Pork and Hominy


As someone said of Mexican cooking, so also Mexamerican cooking is Aztec cooking plus pigs. The Spaniards brought pigs to the American Southwest after Hernando de Soto landed the first pigs in eastern Florida in 1542. The hog and hominy belt stretches like the chili belt across the southern United States from coast to coast, but different places give different names and different spices to these hog and hominy stews. In the Southwest, posole refers to not only Spanish hominy but also a fine and festive one-dish meal traditional on Christmas Eve and New Year’s Eve, when friends gather to thank Christian or corn gods for another year’s survival.

posole is so traditional that nobody agrees on the details of its making. An Anglo friend from Ohio who now lives in Santa Fe insists that no posole is true posole without dried hominy. Tony at San Juan Pueblo insists that the best posole is made with canned hominy. “It’s easier, cleaner, and tenderer,” says Tony. “Anglos always ask for the secret of my hominy,” and the secret is a can opener, a little onion, a little orégano, and lots of bone. Pork bone is what gives this soup-stew its savor, and while some use pig’s feet, Tony adds spare-ribs. “I put a big tomato in it, too, even though that isn’t kosher for Indians because we didn’t start using tomatoes until about sixty-five years ago, when I was young.” The only ingredients that don’t vary are hog, hominy, and chili, the more the better. The longer they simmer together, the better the taste. Best is to make the dish ahead and reheat a couple of days later when the ingredients have met and married.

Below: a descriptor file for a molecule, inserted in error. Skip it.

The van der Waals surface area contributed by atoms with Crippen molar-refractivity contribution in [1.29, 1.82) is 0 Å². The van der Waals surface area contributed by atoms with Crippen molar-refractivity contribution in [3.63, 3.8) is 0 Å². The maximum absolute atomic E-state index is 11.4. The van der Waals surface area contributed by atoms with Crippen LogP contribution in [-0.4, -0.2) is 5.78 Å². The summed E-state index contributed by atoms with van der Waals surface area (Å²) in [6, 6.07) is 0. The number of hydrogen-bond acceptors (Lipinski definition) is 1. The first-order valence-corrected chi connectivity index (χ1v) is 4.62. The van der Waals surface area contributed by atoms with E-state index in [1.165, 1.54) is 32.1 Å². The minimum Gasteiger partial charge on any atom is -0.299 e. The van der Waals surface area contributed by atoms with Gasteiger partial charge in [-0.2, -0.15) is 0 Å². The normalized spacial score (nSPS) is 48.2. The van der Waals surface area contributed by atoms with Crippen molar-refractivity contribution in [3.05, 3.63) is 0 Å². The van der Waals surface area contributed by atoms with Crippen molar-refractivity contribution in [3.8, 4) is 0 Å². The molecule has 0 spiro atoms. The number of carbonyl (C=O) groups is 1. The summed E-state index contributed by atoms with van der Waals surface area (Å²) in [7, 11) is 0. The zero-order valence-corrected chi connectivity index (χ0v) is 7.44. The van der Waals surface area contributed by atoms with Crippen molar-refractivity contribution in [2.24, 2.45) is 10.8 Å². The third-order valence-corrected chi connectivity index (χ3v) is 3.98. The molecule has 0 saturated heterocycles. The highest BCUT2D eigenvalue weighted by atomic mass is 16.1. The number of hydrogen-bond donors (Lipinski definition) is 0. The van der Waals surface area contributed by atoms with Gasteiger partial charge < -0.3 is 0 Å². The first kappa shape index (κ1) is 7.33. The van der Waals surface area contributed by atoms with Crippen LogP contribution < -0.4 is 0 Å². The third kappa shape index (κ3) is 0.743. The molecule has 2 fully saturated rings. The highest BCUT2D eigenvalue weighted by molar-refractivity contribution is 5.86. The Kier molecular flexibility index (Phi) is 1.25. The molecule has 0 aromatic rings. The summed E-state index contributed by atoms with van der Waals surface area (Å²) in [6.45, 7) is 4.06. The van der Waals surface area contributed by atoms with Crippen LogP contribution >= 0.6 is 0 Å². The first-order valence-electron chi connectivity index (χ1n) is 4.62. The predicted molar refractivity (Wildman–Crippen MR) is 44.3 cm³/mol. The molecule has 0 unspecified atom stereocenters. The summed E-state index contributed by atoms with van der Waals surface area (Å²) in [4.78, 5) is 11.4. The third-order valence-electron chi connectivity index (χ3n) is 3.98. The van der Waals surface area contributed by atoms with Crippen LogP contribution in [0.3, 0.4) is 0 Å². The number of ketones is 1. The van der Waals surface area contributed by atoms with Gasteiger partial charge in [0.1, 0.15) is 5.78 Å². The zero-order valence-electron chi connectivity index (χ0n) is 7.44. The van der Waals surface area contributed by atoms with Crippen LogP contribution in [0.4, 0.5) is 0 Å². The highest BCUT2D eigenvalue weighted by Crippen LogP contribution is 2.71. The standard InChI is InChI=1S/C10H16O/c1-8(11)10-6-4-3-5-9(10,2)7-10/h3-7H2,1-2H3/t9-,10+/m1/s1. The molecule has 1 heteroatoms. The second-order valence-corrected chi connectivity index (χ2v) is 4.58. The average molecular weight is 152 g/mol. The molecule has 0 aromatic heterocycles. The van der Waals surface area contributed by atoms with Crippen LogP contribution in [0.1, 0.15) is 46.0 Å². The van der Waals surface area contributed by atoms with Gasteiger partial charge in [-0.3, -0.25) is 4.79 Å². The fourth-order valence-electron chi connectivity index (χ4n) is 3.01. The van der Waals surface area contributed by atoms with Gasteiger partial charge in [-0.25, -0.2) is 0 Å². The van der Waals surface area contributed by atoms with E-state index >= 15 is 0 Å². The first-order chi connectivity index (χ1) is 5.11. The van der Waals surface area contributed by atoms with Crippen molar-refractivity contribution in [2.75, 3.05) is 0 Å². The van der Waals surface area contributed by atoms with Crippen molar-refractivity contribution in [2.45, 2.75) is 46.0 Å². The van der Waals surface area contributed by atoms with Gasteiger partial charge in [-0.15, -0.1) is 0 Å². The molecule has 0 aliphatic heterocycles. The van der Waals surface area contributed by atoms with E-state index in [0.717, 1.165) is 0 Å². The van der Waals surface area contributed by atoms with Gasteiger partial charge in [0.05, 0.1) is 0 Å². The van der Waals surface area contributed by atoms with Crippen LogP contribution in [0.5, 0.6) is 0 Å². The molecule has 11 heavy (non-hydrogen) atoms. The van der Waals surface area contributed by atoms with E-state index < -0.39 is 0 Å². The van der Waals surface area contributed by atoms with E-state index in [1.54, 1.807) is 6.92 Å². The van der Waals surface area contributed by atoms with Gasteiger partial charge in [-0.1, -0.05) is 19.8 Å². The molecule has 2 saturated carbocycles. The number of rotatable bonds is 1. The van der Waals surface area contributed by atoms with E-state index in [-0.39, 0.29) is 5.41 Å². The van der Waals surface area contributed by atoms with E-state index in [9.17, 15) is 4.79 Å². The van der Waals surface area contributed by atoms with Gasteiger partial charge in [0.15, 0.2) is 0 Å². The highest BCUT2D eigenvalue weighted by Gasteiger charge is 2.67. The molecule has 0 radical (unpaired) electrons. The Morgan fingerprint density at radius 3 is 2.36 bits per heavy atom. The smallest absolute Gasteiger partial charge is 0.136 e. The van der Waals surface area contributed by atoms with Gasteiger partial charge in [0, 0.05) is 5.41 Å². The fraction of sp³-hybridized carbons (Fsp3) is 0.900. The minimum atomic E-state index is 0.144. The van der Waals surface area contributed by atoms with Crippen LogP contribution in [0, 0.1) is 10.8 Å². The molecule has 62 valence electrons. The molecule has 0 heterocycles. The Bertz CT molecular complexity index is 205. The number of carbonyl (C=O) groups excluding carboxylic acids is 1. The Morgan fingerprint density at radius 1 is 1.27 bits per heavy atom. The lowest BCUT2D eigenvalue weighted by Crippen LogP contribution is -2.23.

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  • 4 tablespoons lard or rendered pork fat
  • 1 pound pork ribs or back or neck bones
  • 2 pounds boneless pork, cut into 2-inch cubes
  • 2 large onions, chopped
  • 4 cloves garlic, minced
  • 1 or 2 pig’s feet, split
  • 1 large tomato, chopped
  • 2 teaspoons salt
  • 1 teaspoon oregano
  • 1 cup red chili pulp, or ⅓-½ cup pure ground chili
  • 2 cups canned hominy or dried hominy parboiled
  • water or meat stock


Heat the lard in a heavy skillet and brown pork banes and boneless pork. Then transfer to a large stewpot or casserole. Sauté onions and garlic in the skillet and add to the meat.

Add remaining ingredients, with cold water or meat stock to cover, bring stew slowly to a boil, and remove any scum. Taste for seasoning and adjust salt and chili.

Simmer gently until meat is fork tender, 1½ to 2 hours. Let cool; then remove any excess fat, cut meat off the ribs and pig’s feet, and return meat to the stew before reheating.